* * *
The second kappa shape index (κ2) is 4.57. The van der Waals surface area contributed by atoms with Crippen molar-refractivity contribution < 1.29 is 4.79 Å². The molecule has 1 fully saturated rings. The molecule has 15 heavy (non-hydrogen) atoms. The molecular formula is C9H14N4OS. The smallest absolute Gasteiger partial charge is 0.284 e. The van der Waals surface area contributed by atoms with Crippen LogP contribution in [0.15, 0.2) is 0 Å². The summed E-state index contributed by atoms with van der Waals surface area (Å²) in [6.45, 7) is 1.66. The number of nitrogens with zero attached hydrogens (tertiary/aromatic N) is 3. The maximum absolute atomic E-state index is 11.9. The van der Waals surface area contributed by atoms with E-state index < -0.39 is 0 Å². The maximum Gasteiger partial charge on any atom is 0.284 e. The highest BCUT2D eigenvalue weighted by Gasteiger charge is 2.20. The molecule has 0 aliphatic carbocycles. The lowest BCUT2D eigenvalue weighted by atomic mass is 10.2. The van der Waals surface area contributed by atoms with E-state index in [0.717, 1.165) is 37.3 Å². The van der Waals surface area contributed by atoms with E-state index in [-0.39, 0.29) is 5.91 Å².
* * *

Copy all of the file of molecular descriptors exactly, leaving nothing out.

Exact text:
The second kappa shape index (κ2) is 4.57. The van der Waals surface area contributed by atoms with Crippen molar-refractivity contribution < 1.29 is 4.79 Å². The molecule has 1 fully saturated rings. The molecule has 15 heavy (non-hydrogen) atoms. The molecular formula is C9H14N4OS. The smallest absolute Gasteiger partial charge is 0.284 e. The van der Waals surface area contributed by atoms with Crippen LogP contribution in [0.15, 0.2) is 0 Å². The summed E-state index contributed by atoms with van der Waals surface area (Å²) in [6.45, 7) is 1.66. The number of nitrogens with zero attached hydrogens (tertiary/aromatic N) is 3. The maximum absolute atomic E-state index is 11.9. The van der Waals surface area contributed by atoms with E-state index < -0.39 is 0 Å². The maximum Gasteiger partial charge on any atom is 0.284 e. The highest BCUT2D eigenvalue weighted by Gasteiger charge is 2.20. The molecule has 0 aliphatic carbocycles. The lowest BCUT2D eigenvalue weighted by atomic mass is 10.2. The van der Waals surface area contributed by atoms with E-state index in [0.717, 1.165) is 37.3 Å². The van der Waals surface area contributed by atoms with E-state index in [-0.39, 0.29) is 5.91 Å².